The autumn thunderstorm that struck on Saturday afternoon lingered throughout all of Southern Utah, teasing us with glimpses of warm sunshine between periods of lightning, curtains of cold rain, and violent winds. Fortunately when we left Castle Valley on Monday morning for Canyonlands National Park, there were only billows of fluffy clouds in the sky. Getting stuck in the mud was no longer a probability and we ventured out for our next leg of our adventure–Utah State and National Parks.
We were already in Moab and had previously visited Arches National Park. Canyonlands National Park wasn’t too far away, so we figured we’d drop by. And I’m so glad we did. Little did I know that the adjective enormous can hardly describe the whopping amount of land it covers. The vastness of this national park expanded beyond what we perceived as a “gigantic park”–it is separated into three districts: Island in the Sky, The Maze, and Needles. It can take up to 6 hours to drive from one district to another, so we picked Island in the Sky (the northern entrance) as it was conveniently located along our route of travel.
Upon arrival, we immediately scoped out a campsite. We had originally feared that with only 12 available campsites on a first-come first-serve basis, we would be out of luck. But with Monday on the calendar and sketchy weather all around, plenty of open sites awaited us.
We made it out to the Upheaval Dome…just in time for the thunder to roar over our heads and lightning to strike nearby. Not long after capturing this photo of the mysterious rock formation, darkness overtook the white skies with the smell and sound of rain.
The temperature quickly dropped below 50ºF, forcing me to return to camp and change into winter gear. By the time we set out again for the popular overlooks, the storm passed through and the sun gleamed as if it had never gone into hiding. Just look at that magnificent white sandstone edge along the cliffs in the distance!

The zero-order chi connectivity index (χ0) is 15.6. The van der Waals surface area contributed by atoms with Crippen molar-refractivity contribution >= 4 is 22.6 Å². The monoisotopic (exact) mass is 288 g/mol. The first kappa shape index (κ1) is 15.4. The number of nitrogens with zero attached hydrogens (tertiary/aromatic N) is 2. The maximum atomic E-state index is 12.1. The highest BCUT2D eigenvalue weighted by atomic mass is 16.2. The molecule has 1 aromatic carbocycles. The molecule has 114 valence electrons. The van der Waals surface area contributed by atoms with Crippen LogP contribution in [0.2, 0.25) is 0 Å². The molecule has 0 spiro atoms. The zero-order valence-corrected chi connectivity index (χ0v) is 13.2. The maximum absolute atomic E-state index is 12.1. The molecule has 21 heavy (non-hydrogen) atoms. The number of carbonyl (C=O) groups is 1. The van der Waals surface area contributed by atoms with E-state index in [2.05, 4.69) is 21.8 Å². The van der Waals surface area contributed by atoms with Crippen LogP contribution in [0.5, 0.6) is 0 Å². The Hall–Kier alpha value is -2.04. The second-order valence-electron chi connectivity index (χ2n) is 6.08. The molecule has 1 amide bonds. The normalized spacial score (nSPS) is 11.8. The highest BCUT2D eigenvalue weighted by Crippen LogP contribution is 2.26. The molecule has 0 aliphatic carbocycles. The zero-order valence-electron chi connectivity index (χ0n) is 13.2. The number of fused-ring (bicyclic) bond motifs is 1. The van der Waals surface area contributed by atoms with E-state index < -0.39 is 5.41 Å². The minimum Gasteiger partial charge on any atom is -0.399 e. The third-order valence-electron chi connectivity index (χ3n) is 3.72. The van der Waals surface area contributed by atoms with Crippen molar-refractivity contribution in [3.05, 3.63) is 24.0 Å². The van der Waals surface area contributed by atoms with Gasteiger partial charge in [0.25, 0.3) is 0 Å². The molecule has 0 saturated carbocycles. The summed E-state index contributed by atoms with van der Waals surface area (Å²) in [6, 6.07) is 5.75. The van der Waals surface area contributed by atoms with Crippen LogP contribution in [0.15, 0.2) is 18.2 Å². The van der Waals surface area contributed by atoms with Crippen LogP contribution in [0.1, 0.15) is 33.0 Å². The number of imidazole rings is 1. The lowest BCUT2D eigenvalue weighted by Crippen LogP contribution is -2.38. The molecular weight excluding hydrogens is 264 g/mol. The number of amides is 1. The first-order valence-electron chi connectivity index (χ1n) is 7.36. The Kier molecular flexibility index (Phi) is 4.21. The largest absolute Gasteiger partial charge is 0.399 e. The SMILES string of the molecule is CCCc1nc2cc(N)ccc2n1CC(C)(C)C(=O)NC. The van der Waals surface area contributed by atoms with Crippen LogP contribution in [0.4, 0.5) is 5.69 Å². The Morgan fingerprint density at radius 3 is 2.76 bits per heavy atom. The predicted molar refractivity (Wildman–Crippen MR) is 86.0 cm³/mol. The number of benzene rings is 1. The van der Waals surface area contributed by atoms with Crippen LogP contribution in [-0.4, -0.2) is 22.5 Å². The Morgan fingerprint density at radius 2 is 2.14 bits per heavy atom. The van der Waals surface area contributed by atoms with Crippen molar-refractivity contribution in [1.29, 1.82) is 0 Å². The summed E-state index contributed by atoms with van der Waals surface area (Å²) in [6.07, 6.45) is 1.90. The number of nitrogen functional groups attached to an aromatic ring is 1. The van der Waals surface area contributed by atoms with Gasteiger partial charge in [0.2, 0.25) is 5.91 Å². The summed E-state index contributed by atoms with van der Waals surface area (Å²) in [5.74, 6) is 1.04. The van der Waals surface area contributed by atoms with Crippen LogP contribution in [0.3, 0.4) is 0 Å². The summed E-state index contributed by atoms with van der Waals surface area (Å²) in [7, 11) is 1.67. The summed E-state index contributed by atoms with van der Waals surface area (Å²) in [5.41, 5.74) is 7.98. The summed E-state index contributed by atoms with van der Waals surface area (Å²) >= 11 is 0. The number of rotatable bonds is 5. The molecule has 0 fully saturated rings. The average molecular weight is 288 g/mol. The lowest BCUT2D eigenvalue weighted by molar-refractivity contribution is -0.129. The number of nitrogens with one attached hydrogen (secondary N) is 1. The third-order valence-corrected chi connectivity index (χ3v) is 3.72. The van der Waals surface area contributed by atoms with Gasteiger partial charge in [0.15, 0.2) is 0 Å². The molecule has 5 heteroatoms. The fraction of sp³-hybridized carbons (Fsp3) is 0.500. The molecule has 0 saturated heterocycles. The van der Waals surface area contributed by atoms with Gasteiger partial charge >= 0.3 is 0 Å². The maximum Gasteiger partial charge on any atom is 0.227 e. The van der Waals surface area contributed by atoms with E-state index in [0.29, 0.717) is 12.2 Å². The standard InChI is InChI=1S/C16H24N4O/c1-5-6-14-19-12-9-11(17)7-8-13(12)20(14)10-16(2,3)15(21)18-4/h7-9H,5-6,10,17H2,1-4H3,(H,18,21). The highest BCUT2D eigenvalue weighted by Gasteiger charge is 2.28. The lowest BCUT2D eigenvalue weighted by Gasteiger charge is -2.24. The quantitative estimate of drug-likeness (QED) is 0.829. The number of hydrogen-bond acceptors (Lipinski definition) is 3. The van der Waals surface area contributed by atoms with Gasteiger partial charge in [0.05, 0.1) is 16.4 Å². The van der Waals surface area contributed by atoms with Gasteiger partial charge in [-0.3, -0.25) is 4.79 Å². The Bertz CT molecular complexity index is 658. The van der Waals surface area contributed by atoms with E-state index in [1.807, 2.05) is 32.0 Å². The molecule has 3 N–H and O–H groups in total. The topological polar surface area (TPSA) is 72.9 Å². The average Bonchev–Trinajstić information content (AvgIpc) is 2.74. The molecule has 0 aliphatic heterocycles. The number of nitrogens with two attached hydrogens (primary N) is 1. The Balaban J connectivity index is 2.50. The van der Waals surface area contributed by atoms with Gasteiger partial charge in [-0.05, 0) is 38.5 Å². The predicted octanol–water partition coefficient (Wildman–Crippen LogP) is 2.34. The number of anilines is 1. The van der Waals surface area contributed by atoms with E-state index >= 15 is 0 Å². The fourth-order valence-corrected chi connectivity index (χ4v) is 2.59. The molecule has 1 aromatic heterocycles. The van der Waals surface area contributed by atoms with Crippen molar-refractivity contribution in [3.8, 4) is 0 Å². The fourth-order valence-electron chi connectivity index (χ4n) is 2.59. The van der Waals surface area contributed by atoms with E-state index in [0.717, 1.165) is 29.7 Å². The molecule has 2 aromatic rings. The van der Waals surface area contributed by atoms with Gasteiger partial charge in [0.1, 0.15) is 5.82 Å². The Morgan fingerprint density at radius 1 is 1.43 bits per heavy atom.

Early the next morning we excitedly made our way over to the famous Mesa Arch to observe its spectacular sunrise. Although the scenery was breathtaking, we were unfortunately disappointed by the ridiculously large crowd of amateur photographers and uncourteous tourists from tour groups.
Sunrise quickly passed and we returned to camp to check out. Chris had work obligations and I yearned to do more at Canyonlands than the easy overlook hikes. After gazing down at the White Rim Trail from the overlooks the day before, I knew a closer look was required. After all, when would be my next return?
While Chris worked, I hiked the Gooseberry trail, a steep trail of switchbacks that traversed down a canyon wall all the way to the white rim, covering an elevation change of 1,400 feet over the distance of 5.4 miles.
After finishing the hike, we set off for our next destination: Goblin Valley State Park. I will absolutely visit Canyonlands National Park again, and when I do, I plan on taking the 21.6 mile backcountry overnight trail that not only goes down to the white rim, but also down into the Colorado River. In our initial planning stage, we knew we would hike and camp in the famed Bryce and Zion National Parks, along with recommendations between. I will admit that I was not expecting my breath to be taken away with the “lesser known” parks, but because Canyonlands National Park carved a deep impression in my heart, I can only look forward to more of them.